Tool recommendations for the vegetable patch or farm

Finding land, working a small plot or anything else countryside related
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Zasso Nouka
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Tool recommendations for the vegetable patch or farm

Postby Zasso Nouka » Mon Jun 27, 2016 6:15 am

We have the クリーンシーダ AP-1 from Agritechno Yazaki which is actually just a rebranded Jang AP-1 Clean Seeder.

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It's a fairly well thought out seeder that uses a series of wheels to drop seeds from the hopper

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And sprockets and chains to determine the planting distance

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You choose the appropriate wheel for the size of seed you are intending to plant and then set the planting distance by choosing the sprocket combination, once set it is very accurate and will drop seeds at the required distance all day long. The design is fairly well thought out and it's pretty easy to change the planting distance within a few minutes and changing the seeder wheel is also a breeze. Planting depth is determined by raising or lowering a small plough that can be raised or lowered but it works fine for most things on the default setting.

For detailed usage instructions there is a wealth of information and recommended settings if you search for the Jang Clean Seeder on Google.

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Re: Tool recommendations

Postby Zasso Nouka » Mon Jul 04, 2016 5:48 am

There is a really neat range of hoes from 株式会社ドウカン

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We've tried a lot of different ones and although there are some other good designs the Kezu Taro is probably the best we've come across so far. It easily slices through the roots of most smaller weeds or bodily lifts very small weedlings to the top of the soil where they will dry out in the sun very quickly. We actually have a couple of different sized ones for clearing pathways between beds and also for clearing between crop rows. They work best when running just a few millimetres under the soil surface in a forward and backward motion. One of the features I really like about these is you can very easily change the angle of the stirrup blade to suit your own particular height or working style and you can purchase spare blades should you ever find that you need a new one, although you'd have to do some serious hoeing to ever get to that stage. Once you've set the blade angle to something that works for you these hoes are very comfortable to use requiring very minimal effort to have them gliding back and forth in your vegetable or flower beds and because they work on a forward and reverse motion rather than just in one direction they seem to be fairly swift in operation compared to hoes that only work in one direction.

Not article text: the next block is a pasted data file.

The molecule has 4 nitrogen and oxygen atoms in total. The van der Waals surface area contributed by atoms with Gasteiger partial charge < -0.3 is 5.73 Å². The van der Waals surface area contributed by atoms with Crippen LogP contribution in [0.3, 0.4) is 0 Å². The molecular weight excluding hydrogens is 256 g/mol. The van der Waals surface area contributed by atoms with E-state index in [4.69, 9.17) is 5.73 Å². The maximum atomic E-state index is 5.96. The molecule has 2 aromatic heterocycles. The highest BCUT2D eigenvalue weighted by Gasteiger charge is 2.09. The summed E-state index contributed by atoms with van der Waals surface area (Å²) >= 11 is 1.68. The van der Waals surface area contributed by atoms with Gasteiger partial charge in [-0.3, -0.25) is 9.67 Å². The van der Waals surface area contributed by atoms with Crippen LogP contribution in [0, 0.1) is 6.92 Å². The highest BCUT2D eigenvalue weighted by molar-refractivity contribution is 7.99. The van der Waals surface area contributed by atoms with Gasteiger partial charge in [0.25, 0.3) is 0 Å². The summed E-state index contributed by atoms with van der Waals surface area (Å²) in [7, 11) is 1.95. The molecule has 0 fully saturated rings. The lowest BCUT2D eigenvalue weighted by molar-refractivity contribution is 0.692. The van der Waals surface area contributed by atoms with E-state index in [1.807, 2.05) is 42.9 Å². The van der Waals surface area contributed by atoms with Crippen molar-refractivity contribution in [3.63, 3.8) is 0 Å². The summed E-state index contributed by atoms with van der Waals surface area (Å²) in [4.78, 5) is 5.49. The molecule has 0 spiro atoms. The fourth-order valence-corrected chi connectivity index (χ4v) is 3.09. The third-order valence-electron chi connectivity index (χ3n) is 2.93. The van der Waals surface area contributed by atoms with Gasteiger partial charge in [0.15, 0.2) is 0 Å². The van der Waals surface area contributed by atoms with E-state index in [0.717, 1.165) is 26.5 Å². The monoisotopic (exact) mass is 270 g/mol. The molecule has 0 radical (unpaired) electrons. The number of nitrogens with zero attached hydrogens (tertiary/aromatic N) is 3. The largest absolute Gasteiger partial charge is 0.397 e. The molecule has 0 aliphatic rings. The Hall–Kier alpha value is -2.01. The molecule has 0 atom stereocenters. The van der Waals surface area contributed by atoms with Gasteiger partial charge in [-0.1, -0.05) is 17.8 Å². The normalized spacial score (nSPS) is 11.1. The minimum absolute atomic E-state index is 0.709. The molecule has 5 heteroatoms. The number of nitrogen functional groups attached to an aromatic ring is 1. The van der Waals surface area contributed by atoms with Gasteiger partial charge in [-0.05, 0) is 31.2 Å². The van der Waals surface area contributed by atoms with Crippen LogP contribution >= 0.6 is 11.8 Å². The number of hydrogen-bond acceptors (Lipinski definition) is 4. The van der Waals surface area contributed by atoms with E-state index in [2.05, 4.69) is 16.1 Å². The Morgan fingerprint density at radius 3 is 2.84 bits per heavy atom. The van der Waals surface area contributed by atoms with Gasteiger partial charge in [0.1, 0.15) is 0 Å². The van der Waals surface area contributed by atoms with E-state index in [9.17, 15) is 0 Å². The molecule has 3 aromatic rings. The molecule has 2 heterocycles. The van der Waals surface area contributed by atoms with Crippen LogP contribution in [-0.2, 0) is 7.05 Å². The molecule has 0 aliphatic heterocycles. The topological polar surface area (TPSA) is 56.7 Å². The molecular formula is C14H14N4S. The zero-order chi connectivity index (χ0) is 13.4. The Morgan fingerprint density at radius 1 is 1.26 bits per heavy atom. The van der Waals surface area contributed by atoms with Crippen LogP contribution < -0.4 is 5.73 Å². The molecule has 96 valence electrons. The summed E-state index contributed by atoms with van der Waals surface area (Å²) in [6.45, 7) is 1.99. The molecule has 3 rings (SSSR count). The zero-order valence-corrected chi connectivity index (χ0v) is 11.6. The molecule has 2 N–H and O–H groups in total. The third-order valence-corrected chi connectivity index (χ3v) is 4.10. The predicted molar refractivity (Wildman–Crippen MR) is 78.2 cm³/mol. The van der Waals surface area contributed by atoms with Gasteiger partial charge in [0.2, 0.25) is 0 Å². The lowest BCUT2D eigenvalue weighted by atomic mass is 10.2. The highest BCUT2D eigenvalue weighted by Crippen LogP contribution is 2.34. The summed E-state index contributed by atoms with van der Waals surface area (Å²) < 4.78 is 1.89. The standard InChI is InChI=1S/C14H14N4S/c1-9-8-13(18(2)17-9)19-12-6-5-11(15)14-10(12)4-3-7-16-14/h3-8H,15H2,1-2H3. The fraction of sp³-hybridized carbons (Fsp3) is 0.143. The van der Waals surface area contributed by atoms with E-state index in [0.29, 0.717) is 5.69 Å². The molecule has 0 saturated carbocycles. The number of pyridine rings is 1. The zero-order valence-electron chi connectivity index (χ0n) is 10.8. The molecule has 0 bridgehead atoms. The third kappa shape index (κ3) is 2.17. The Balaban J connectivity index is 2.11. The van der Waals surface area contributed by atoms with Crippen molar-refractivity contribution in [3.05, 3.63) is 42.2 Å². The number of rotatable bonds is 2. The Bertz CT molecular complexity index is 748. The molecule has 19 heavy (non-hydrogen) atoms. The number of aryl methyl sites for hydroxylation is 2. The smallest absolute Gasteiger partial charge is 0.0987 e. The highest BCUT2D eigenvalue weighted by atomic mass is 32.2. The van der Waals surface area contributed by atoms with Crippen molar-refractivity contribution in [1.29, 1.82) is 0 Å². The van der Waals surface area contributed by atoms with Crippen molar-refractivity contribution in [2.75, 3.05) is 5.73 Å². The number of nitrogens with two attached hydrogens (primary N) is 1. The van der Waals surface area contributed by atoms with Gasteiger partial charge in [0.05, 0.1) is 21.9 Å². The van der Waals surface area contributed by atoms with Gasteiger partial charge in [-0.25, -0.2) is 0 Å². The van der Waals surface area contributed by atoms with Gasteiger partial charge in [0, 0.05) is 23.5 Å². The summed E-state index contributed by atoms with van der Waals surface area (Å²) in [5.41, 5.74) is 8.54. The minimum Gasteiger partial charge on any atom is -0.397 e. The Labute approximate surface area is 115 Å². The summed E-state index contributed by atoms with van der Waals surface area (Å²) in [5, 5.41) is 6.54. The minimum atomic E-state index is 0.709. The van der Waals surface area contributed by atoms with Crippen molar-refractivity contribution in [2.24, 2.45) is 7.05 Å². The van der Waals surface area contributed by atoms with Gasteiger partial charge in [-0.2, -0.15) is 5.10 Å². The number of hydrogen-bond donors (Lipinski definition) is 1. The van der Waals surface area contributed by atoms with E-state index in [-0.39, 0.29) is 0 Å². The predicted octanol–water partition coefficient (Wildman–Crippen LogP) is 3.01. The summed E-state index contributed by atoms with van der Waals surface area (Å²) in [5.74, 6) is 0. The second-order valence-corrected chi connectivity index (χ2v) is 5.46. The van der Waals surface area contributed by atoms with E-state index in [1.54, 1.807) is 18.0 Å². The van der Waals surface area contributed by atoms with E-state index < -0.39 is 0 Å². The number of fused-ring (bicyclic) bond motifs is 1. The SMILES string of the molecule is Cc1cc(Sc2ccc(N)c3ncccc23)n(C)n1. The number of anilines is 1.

Another unexpected bonus we found is that Kabutomushi and Nekirimushi have some sort of fear of Kezu Taro and will come up to the surface and attempt to flee from it when hoeing. I presume the action of the Kezu Taro causes similar vibrations to a predator of theirs moving through the soil and they attempt to flee, whatever the reason it makes them very easy to catch and dispose of.

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Re: Tool recommendations

Postby paradoxbox » Tue Jul 05, 2016 5:13 am

I have been looking for one of these for a while now, I saw some people on youtube using them and everyone just loved them for weeding. They seem to work very well.

Zasso Nouka wrote:There is a really neat range of hoes from 株式会社ドウカン

Image

We've tried a lot of different ones and although there are some other good designs the Kezu Taro is probably the best we've come across so far. It easily slices through the roots of most smaller weeds or bodily lifts very small weedlings to the top of the soil where they will dry out in the sun very quickly. We actually have a couple of different sized ones for clearing pathways between beds and also for clearing between crop rows. They work best when running just a few millimetres under the soil surface in a forward and backward motion. One of the features I really like about these is you can very easily change the angle of the stirrup blade to suit your own particular height or working style and you can purchase spare blades should you ever find that you need a new one, although you'd have to do some serious hoeing to ever get to that stage. Once you've set the blade angle to something that works for you these hoes are very comfortable to use requiring very minimal effort to have them gliding back and forth in your vegetable or flower beds and because they work on a forward and reverse motion rather than just in one direction they seem to be fairly swift in operation compared to hoes that only work in one direction.